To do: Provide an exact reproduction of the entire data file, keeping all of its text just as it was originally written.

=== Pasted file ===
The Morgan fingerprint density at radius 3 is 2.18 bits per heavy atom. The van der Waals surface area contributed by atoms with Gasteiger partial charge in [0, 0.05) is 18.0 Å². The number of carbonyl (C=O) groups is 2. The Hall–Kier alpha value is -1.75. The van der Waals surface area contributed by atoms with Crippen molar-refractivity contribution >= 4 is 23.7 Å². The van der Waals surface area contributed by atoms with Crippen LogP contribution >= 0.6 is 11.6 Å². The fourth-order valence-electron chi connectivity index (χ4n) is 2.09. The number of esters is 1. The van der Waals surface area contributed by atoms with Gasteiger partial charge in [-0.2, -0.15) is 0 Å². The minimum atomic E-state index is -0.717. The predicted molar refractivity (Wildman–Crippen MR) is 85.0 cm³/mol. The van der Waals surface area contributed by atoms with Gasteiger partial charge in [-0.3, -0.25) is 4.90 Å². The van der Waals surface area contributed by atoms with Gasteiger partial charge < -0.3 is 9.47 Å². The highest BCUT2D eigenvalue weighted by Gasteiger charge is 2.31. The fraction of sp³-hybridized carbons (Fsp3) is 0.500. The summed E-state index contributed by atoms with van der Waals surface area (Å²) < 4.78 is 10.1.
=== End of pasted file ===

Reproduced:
The Morgan fingerprint density at radius 3 is 2.18 bits per heavy atom. The van der Waals surface area contributed by atoms with Gasteiger partial charge in [0, 0.05) is 18.0 Å². The number of carbonyl (C=O) groups is 2. The Hall–Kier alpha value is -1.75. The van der Waals surface area contributed by atoms with Crippen molar-refractivity contribution >= 4 is 23.7 Å². The van der Waals surface area contributed by atoms with Crippen LogP contribution >= 0.6 is 11.6 Å². The fourth-order valence-electron chi connectivity index (χ4n) is 2.09. The number of esters is 1. The van der Waals surface area contributed by atoms with Gasteiger partial charge in [-0.2, -0.15) is 0 Å². The minimum atomic E-state index is -0.717. The predicted molar refractivity (Wildman–Crippen MR) is 85.0 cm³/mol. The van der Waals surface area contributed by atoms with Gasteiger partial charge in [-0.3, -0.25) is 4.90 Å². The van der Waals surface area contributed by atoms with Gasteiger partial charge < -0.3 is 9.47 Å². The highest BCUT2D eigenvalue weighted by Gasteiger charge is 2.31. The fraction of sp³-hybridized carbons (Fsp3) is 0.500. The summed E-state index contributed by atoms with van der Waals surface area (Å²) < 4.78 is 10.1.